COP25: Support business efforts to tackle climate change, urges Guterres

UNFCCC UN Secretary-General António Guterres (centre) addresses the high-level meeting on Caring for Climate at the UN Climate Change Conference COP25 in Madrid.

This article is brought to you in association with the United Nations.


The UN Secretary-General has called on business and civil society leaders to press Governments into articulating policies that support private sector efforts to address climate change.

António Guterres issued the charge on Wednesday in a speech to the annual Caring for Climate Meeting, held during the on-going UN COP25 climate conference in Madrid.

“I’m meeting more and more business leaders that complain that they cannot do more because governments will not allow them to do so, because of the environment that is still created in the bureaucratic, administrative, tax regulatory and other frameworks that are under government control”, he said.

Business sector fights climate change

Caring for Climate mobilizes business leaders to implement and recommend solutions and policies to beat climate change.

It was launched in 2007 and is convened by the UN Global Compact, the secretariat of the UN Framework Convention on Climate Change (UNFCCC), and the UN Environment Programme (UNEP).

With the climate crisis increasingly jeopardizing life on the planet, the Secretary-General stressed that more collective action will be needed from governments, regions, cities, businesses and civil society.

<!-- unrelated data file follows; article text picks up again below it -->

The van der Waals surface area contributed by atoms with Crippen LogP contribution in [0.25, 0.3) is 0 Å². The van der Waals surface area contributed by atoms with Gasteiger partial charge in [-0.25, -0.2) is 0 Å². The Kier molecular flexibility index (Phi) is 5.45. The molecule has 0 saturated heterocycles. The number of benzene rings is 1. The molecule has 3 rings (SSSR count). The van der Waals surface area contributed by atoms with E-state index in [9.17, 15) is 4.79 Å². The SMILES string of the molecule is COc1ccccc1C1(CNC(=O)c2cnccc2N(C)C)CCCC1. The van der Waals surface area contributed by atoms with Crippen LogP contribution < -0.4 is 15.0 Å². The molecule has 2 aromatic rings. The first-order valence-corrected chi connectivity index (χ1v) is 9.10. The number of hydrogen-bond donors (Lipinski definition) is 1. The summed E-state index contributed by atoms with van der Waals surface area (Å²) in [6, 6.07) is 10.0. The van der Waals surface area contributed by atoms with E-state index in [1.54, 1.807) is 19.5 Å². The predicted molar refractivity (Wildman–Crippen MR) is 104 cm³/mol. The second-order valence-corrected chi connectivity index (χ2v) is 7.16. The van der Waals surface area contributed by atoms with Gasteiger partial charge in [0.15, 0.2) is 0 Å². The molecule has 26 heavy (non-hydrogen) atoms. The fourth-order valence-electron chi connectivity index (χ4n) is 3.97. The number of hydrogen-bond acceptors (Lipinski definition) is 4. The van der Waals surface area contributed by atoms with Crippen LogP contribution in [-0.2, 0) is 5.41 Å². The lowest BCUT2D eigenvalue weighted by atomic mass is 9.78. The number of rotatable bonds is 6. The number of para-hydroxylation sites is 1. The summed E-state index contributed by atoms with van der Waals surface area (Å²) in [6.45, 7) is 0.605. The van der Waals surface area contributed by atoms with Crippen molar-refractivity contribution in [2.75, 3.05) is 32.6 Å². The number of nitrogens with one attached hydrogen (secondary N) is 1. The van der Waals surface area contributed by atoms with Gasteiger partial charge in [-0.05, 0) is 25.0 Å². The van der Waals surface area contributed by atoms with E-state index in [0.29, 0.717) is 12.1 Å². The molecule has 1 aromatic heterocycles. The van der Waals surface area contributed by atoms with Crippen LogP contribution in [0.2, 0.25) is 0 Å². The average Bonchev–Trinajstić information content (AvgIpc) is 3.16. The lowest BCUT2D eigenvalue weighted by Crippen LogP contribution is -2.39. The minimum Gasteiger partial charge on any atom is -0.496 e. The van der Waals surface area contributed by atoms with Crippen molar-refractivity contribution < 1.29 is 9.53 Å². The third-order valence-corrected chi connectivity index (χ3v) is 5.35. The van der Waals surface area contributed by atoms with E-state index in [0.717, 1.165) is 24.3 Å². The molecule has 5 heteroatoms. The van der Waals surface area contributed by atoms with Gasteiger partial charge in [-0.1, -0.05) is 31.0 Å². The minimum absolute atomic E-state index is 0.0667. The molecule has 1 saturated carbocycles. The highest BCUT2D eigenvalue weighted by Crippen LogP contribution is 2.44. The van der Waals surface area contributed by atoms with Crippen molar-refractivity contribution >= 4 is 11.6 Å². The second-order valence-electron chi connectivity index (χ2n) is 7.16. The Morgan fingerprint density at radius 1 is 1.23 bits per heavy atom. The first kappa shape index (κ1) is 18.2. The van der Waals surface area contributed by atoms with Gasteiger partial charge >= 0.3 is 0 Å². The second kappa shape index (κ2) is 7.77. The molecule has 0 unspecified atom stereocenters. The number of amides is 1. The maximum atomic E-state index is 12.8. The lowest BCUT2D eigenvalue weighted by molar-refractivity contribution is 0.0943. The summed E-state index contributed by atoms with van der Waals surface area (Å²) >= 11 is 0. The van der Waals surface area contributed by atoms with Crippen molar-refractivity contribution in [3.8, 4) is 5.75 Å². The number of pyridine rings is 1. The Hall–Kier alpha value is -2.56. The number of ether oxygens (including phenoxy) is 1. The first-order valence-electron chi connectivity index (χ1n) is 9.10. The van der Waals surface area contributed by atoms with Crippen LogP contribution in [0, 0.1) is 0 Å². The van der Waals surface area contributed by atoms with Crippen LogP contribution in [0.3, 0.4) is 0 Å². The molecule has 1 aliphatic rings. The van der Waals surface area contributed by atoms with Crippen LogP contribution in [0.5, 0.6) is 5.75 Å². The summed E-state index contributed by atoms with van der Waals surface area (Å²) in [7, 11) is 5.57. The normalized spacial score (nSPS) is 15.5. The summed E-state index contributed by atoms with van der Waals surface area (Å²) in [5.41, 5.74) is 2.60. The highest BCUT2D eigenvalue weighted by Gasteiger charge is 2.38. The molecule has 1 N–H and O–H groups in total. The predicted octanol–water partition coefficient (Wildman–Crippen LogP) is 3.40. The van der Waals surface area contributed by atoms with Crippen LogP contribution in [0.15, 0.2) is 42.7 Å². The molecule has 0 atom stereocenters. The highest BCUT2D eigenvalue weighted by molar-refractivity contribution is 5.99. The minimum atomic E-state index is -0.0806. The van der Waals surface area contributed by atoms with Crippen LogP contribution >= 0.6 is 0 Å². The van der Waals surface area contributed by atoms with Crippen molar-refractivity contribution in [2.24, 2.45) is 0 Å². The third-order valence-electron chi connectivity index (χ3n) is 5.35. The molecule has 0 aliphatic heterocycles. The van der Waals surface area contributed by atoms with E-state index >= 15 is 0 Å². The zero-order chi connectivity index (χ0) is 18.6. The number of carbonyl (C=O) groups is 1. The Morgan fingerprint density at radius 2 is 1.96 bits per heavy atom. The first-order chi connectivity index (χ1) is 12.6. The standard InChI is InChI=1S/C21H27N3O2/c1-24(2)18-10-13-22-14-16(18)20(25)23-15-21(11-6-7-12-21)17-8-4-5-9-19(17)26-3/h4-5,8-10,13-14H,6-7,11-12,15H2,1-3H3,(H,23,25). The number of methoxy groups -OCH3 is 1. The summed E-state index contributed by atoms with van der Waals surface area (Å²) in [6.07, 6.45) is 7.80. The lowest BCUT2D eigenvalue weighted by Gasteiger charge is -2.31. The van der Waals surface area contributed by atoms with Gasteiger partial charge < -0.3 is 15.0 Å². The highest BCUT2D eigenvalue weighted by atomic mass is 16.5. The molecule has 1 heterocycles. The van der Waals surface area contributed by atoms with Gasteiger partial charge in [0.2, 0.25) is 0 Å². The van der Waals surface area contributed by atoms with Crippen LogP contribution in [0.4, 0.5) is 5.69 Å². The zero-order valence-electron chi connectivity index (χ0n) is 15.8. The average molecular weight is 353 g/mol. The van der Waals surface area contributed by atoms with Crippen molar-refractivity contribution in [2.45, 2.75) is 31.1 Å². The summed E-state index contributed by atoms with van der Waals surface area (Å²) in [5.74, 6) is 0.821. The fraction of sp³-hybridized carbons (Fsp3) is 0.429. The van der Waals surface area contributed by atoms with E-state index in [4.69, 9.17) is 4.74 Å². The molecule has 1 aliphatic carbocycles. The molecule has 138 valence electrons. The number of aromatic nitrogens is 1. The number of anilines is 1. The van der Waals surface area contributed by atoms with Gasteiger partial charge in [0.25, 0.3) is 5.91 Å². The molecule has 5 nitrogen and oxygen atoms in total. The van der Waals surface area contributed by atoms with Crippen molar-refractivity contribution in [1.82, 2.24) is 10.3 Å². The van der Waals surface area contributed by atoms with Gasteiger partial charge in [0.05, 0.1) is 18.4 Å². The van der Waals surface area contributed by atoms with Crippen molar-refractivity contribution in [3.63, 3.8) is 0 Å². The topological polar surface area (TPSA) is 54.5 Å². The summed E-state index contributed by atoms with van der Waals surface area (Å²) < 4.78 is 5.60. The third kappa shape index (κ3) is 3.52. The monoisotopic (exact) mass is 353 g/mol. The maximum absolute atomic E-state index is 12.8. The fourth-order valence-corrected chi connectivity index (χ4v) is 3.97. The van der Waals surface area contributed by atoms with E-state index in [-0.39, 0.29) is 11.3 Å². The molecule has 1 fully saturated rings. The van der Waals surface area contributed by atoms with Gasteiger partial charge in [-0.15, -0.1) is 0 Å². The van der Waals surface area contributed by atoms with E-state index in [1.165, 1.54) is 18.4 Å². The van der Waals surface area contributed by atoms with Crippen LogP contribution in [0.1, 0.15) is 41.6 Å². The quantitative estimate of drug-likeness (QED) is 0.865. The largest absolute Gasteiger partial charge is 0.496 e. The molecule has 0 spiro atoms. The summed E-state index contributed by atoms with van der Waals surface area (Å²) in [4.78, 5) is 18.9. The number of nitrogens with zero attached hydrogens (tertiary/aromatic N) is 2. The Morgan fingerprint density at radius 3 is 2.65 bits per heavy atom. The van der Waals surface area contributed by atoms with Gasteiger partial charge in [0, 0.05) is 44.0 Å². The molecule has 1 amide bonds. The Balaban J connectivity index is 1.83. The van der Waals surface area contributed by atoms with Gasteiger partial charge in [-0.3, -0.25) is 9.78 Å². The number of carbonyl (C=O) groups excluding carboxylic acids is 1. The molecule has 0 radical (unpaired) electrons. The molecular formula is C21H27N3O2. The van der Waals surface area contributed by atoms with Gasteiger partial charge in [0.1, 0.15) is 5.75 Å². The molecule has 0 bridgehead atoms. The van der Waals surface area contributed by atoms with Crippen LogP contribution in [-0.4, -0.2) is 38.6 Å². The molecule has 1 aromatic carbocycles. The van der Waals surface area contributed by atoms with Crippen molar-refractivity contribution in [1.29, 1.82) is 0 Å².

“While we see some incremental steps towards sustainable business models, it is nowhere near the scope or scale required”, he said.

“What we need is not an incremental approach, but a transformational approach. And we need businesses to unite behind the science by taking rapid and ambitious action across their operations and value chains.”

The “science” refers to the goal of limiting global temperature rise to 1.5 degrees Celsius above pre-industrial levels, in line with the 2015 Paris Agreement on climate change.

This will require reducing greenhouse gas emissions, which contribute to global warming, by 45 per cent by 2030, and achieving carbon neutrality by 2050.

Business and finance cannot act alone

Business and financial leaders have been doing their part to beat climate change, as the Secretary-General acknowledged.

He was encouraged that 170 major companies have committed to set scientific, verifiable emission reduction targets through the ‘Business Ambition for 1.5 degrees’ campaign.

However, he said the business and financial sectors cannot act alone.

Next year, many governments will present plans to reduce their emissions, in line with the 2015 Paris Agreement.  Mr. Guterres forecast that these enhanced Nationally Determined Contributions (NDCs) will include carbon neutral strategies and green initiatives in sectors such as energy, industry, construction and transport.